Fish farmers demand palliatives, free movement of products
As the era of lockdown to contain the spread of COVID-19 pandemic lingers, the Association of Catfish and Allied Fish Farmers of Nigeria (CAFFAN) has called on the federal and state government to extend palliatives to its members to avoid collapse of the stressed agricultural sub-sector.
A statement made available to The Guardian by the National President of the association, Mr Rotimi Oloye, said the pandemic had come and the effect could be long-lasting, saying, “It will bring starvation because food production and availability will be badly affected.”
The association its members are unable to feed, harvest, process and sell their fish, leading to loss, theft and unprofitable production as a result of higher cost of feeds, medicaments and associated expenses.
“A lot of farm products that cannot get to consumers will be wasted. A lot of agricultural investment will be wasted. Farmers will abandon food production if they are not assisted this time. Human health will be affected as survivors will scramble for the little available food,” Oloye said.
Suggesting the way forward, the government, he said, must be proactive, help to support families with good and balanced diet, assist food production on a higher scale and buy up farm products that lack patronage because of lack of fund and restricted movement.
As part of the palliatives, CAFFAN demanded that the government add processed home-grown fishery products (catfish) to energy foods being distributed to the poorest of the poor and internally displaced persons’ camps.
“Use of smoked catfish as protein food to treatment/isolation/ IDP camps across the country, provide cold room facilities for food items like catfish across the country and grant special permit for movement of catfish and its products,” the association stated.
Oloye explained that the farmers have challenges accessing their farms, and “the security agents do not give farmers opportunities to move unless they are settled, and this is adding to cost of production that is already on the high side due to high naira-dollar rate used in importing more than 70 per cent of our inputs like fish meal, hormones and other additives like lysine and methionine.”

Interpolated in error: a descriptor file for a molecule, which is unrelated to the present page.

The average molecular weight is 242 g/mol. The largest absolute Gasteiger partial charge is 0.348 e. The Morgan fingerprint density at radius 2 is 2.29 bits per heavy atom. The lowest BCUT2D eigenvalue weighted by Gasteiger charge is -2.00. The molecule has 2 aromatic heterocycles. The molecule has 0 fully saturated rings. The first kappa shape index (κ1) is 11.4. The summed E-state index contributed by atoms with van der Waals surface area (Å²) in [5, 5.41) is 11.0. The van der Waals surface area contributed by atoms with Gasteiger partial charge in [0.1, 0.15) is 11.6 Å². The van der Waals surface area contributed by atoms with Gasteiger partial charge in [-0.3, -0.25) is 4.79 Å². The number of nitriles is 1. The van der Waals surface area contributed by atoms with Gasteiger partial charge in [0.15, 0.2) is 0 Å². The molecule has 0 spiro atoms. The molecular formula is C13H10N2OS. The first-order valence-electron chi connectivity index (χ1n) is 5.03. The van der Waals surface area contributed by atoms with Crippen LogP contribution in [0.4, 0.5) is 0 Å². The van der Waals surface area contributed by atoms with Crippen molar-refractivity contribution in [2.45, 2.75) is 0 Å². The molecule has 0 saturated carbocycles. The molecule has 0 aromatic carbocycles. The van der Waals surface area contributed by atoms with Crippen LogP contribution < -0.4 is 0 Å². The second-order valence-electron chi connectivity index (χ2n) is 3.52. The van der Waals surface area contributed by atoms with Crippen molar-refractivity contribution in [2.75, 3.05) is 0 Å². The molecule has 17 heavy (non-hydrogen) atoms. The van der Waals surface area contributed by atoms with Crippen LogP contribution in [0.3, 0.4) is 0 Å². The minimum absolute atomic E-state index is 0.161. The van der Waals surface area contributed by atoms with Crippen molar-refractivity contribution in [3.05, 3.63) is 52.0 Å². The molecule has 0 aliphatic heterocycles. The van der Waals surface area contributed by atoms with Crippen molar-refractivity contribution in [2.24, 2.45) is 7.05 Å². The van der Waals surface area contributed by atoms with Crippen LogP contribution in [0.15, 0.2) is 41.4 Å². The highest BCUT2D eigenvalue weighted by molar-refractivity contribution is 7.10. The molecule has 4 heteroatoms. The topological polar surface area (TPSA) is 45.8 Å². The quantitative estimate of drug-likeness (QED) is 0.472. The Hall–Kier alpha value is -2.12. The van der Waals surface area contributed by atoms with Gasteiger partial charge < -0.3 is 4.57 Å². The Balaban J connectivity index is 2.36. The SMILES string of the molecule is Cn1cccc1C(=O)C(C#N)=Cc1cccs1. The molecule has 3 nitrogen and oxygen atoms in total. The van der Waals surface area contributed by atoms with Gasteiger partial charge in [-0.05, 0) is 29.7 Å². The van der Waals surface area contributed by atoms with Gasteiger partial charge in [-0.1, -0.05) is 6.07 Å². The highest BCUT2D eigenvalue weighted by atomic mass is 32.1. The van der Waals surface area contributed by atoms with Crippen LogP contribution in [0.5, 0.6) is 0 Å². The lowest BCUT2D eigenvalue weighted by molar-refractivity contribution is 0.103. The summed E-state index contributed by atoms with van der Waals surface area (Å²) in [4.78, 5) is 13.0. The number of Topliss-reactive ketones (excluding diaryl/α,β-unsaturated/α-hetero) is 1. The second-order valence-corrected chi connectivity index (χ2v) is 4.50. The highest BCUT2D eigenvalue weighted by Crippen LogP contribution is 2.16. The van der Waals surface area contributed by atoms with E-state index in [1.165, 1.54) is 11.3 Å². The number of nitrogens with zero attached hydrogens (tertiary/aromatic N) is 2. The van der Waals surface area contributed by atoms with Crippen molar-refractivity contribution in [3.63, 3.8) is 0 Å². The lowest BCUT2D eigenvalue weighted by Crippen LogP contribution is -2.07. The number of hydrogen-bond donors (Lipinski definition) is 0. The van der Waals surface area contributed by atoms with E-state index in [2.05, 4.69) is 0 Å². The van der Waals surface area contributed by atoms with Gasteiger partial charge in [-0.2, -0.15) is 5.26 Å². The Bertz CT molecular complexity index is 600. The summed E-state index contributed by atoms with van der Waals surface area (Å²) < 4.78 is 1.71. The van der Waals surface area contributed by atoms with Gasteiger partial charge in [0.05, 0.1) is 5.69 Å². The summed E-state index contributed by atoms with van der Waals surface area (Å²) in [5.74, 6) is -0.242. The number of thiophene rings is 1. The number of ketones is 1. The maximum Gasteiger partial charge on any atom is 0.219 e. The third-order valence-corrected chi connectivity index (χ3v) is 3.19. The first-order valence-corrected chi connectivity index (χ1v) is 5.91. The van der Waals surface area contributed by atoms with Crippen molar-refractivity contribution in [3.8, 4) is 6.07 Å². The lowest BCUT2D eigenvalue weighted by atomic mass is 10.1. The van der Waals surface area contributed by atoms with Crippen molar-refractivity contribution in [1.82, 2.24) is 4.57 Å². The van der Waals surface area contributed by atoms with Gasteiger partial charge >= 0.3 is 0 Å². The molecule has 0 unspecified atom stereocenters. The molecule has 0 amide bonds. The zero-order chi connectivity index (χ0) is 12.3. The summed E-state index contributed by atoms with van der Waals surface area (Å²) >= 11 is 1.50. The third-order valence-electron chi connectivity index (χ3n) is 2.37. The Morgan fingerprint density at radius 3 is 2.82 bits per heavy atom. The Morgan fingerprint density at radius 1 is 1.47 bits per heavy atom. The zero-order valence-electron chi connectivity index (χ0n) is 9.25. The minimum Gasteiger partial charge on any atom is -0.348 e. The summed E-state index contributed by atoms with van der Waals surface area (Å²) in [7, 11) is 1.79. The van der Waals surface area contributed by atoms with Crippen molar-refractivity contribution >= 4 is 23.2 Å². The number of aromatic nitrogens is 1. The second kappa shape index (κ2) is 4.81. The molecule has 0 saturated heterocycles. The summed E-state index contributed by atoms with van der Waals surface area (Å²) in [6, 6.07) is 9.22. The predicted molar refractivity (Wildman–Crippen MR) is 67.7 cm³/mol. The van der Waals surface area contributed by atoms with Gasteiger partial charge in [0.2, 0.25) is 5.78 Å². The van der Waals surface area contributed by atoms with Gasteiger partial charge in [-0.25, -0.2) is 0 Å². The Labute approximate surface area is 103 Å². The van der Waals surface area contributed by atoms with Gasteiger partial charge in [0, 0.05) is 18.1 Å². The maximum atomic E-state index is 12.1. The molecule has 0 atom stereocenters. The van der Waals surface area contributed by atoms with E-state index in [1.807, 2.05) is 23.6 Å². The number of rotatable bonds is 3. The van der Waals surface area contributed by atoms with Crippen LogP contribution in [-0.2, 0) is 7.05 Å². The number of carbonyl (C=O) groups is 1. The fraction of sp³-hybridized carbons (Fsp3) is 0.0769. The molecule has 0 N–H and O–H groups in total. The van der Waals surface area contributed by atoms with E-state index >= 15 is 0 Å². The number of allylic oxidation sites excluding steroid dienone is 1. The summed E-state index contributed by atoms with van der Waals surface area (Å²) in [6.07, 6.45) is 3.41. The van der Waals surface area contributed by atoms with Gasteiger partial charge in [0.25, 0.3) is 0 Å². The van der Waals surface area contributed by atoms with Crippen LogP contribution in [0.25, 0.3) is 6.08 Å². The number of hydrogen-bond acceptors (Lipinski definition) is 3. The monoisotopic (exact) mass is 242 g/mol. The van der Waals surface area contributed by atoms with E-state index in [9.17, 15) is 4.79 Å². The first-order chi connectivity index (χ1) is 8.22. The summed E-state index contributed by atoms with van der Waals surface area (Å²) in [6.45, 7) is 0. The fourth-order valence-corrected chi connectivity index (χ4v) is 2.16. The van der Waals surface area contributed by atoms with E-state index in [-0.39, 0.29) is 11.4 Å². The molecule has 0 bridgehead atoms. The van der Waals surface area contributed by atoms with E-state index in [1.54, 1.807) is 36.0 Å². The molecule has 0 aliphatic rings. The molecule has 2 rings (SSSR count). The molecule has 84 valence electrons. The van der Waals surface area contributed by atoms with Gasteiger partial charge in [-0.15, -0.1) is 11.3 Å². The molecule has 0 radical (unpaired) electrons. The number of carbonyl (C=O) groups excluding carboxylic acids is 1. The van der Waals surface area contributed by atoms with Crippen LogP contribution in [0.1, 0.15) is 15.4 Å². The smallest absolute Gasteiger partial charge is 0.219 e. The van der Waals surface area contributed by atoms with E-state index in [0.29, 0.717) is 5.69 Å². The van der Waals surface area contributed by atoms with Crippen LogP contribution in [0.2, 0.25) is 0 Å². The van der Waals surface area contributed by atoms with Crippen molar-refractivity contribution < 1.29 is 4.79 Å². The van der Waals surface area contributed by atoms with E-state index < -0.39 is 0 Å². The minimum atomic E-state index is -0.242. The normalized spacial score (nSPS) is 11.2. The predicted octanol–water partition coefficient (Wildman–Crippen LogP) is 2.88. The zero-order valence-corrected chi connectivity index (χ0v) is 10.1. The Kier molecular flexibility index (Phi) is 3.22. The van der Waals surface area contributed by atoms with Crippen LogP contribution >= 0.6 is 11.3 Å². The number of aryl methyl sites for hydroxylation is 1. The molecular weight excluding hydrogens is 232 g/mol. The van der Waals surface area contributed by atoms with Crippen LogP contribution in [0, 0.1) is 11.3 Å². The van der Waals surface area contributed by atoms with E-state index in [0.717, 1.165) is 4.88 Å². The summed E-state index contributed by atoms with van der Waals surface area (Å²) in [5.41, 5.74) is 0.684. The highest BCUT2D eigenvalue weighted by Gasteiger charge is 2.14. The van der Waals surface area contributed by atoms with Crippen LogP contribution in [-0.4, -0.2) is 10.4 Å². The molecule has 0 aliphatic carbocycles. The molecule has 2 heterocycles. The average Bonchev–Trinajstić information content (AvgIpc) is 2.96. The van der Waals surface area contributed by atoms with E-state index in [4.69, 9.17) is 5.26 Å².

He suggested that the government and politicians should buy fish products as they buy rice, garri and other farm products for onward distribution to the poor as palliatives.
He added that fish is being proposed because of its nutritional values, especially the smoked ones that can last a reasonable time on the shelf.
“The permit to move fishery products from regions of production to areas of need within Nigeria will help farmers. The reason for the permit is to curb losses and at the same time help in getting foodstuffs to where they are needed for consumption,” CAFFAN stated.
Head of Department, Fishery and Aquaculture Management, University of Ibadan, Prof. Jenyo Oni, also disclosed that the cost of smoked fish inputs such as fresh catfish, charcoals and labour had become very unreasonable, making the production unsustainable.
For instance, she disclosed, a bag of charcoal, sold at N1000 before the lockdown, had gone up by 30 to 40 per cent, adding significantly to the cost of producing smoked catfish.
Charcoal is burnt in kilns to smoke catfish, after which the product can last for over six months if kept in dry cool places.
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